Living a green lifestyle is not limited to your regular home or work routine. You can also employ environmentally-friendly techniques while you travel, whether for business or pleasure. When you take these steps, you not only protect local environments, but you'll often find experiences that are more rewarding.
When booking your accommodation, consider hotels that practice green habits. Use GreenHotels.com or EcoGreenHotel.com to find hotels that use energy and water saving equipment and techniques, such as low-flower showerheads, motion sensors, solar power heating and lights-out cards. Research the area before arrival, so you can choose a hotel that is in a central location. Then you can walk, bike or take public transportation to your destinations.
Conserve Natural Resources
Just as you try to conserve natural resources at home, do the same when you travel.
- Take mass transit, bike or walk.
- Stay on marked trails and encourage others to do the same.
- Buy reusable products, such as shopping bags or drinking containers.
- Use water purifiers instead of buying bottled water.
- Bring rechargeable batteries.
Personal and Local Safety
Before you go, choose a travel provider based on eco-principles and practices. Then educate yourself about the destination. Prepare for everything, including local customs, languages, history and safety. While you're traveling, consider the environment's safety as well as your own. Store your personal information in a safe place, like in a hotel safe or money belt. According to USA.gov, travelers shouldn't carry their Social Security card with them and should be aware of "shoulder surfers" who could steal passwords or personal information. Learn more about how to keep your identity safe on the LifeLock channel on YouTube.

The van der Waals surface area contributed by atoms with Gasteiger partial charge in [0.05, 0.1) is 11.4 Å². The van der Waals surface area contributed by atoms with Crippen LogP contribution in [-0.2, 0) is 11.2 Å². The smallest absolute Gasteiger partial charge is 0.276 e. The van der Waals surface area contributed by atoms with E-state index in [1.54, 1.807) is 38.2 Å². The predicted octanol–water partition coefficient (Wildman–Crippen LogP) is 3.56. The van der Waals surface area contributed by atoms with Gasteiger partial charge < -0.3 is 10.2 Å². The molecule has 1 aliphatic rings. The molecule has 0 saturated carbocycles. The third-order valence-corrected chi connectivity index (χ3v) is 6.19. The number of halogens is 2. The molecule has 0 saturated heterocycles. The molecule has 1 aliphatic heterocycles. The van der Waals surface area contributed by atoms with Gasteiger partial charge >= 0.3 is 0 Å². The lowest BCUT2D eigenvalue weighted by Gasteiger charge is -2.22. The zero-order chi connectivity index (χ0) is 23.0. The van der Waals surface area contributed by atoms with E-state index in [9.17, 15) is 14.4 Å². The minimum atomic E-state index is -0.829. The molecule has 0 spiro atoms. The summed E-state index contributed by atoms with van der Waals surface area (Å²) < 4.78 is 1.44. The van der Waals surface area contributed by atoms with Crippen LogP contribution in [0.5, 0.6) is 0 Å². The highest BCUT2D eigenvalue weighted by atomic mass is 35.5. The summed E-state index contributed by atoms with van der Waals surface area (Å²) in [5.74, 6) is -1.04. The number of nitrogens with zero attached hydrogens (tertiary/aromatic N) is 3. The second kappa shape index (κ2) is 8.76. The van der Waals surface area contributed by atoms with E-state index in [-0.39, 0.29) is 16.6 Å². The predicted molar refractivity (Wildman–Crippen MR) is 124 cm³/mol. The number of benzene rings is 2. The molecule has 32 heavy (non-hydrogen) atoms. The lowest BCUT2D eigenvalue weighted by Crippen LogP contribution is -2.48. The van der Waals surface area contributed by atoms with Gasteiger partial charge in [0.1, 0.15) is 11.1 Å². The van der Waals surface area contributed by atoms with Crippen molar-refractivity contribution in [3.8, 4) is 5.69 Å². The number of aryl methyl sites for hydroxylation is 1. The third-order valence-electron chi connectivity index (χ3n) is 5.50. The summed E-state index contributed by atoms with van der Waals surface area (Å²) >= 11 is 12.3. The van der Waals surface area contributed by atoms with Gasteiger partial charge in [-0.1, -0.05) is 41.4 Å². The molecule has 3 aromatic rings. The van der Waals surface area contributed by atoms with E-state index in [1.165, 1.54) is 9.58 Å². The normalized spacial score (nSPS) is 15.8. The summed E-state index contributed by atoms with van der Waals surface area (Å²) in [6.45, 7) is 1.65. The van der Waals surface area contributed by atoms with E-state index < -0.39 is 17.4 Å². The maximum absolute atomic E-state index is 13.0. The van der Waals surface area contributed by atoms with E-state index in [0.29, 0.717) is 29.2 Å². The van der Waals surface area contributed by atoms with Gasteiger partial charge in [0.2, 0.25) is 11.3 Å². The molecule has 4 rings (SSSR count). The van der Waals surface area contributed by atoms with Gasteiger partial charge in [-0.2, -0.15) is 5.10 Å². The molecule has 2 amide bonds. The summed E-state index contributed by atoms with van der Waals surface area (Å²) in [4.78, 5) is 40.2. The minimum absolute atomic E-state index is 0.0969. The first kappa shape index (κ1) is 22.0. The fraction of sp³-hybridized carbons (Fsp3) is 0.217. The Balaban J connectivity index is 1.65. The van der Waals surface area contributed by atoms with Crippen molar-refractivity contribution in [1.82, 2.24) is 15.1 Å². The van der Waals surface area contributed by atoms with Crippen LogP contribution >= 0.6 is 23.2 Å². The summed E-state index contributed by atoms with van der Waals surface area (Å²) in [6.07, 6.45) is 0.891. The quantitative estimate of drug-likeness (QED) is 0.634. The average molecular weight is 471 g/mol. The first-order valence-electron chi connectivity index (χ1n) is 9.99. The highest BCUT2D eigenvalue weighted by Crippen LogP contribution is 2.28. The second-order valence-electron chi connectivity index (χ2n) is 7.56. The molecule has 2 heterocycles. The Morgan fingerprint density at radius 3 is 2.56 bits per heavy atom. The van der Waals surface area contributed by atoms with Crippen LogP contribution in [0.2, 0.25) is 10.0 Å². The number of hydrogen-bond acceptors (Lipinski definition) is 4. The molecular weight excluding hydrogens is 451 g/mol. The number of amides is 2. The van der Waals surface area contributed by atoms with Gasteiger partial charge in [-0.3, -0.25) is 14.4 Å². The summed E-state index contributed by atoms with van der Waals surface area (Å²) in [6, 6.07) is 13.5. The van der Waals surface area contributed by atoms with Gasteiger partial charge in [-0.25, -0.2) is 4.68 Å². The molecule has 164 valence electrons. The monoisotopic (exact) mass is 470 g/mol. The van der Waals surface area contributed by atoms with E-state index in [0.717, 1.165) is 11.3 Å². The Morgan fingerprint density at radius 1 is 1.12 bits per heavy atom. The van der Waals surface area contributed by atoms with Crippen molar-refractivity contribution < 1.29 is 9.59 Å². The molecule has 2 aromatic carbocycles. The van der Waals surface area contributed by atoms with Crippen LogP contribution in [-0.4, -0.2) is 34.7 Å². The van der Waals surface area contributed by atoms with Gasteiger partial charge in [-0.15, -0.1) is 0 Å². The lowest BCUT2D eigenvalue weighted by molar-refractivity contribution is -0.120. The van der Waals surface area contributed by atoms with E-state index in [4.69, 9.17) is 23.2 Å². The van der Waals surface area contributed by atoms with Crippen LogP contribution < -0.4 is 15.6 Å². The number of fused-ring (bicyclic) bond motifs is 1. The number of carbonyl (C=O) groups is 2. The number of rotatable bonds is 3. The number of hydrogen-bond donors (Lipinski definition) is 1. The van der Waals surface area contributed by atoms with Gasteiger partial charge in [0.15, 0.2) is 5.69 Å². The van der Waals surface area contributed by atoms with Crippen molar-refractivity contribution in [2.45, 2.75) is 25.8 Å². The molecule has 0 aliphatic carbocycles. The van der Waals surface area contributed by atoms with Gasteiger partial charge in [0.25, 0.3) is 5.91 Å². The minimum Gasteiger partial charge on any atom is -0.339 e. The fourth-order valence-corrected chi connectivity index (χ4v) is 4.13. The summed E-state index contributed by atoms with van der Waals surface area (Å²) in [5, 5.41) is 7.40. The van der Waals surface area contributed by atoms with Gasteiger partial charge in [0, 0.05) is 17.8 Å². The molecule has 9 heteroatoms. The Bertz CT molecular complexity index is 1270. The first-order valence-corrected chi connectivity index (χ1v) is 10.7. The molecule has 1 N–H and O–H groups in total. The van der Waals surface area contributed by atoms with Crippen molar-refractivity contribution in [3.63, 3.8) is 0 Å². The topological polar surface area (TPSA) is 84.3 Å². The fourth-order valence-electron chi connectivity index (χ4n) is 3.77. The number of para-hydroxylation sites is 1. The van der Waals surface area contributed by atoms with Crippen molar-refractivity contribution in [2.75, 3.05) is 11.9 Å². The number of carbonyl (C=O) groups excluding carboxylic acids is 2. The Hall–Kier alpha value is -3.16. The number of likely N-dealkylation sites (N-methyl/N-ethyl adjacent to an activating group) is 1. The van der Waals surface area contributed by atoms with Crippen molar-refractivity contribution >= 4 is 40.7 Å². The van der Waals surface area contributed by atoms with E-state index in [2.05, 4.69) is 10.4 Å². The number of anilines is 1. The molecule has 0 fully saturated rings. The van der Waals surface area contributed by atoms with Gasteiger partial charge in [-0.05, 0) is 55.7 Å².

Support Local Trades
When you shop, visit local boutiques, farmers' markets and restaurants. This does more than just support local economy; it will give you greater insight into the places you visit. If you spend time talking with the workers, you may very well obtain better information about special adventures that aren't on the regular tourist maps.
Respect the Local Culture and Traditions
Respecting the local people and culture is just as important as respecting the environment. If you're not familiar with the language of your destination, take a little time to learn important phrases. Remember that you're the one who doesn't understand their language; it isn't the other way around. Determine in advance what is expected of visitors to historic or religious sites, and respect the local tradition. The U.S. State Department compiles fact sheets about the history, government, economy, people and foreign relations of 200 countries. You can also use a guidebook such as Lonely Planet or Trip Advisor to help you become acquainted with your destination.
Try a Volunteer Vacation
A volunteer vacation provides you with time away from your daily routine while giving you the opportunity to help the environment. Consider joining the American Hiking Society for a week of hiking or backpacking to help build and maintain hiking trails. Trips involve a small group of individuals that spend six or seven hours of the day cleaning and improving trails. Late afternoons and evenings are spent enjoying the surroundings. You can also consider volunteering with the WWOOF, an international organization that provides just what its name declares: World Wide Opportunities on Organic Farms. Visit WWOOFInternational.org to learn about hosting or volunteering with the program.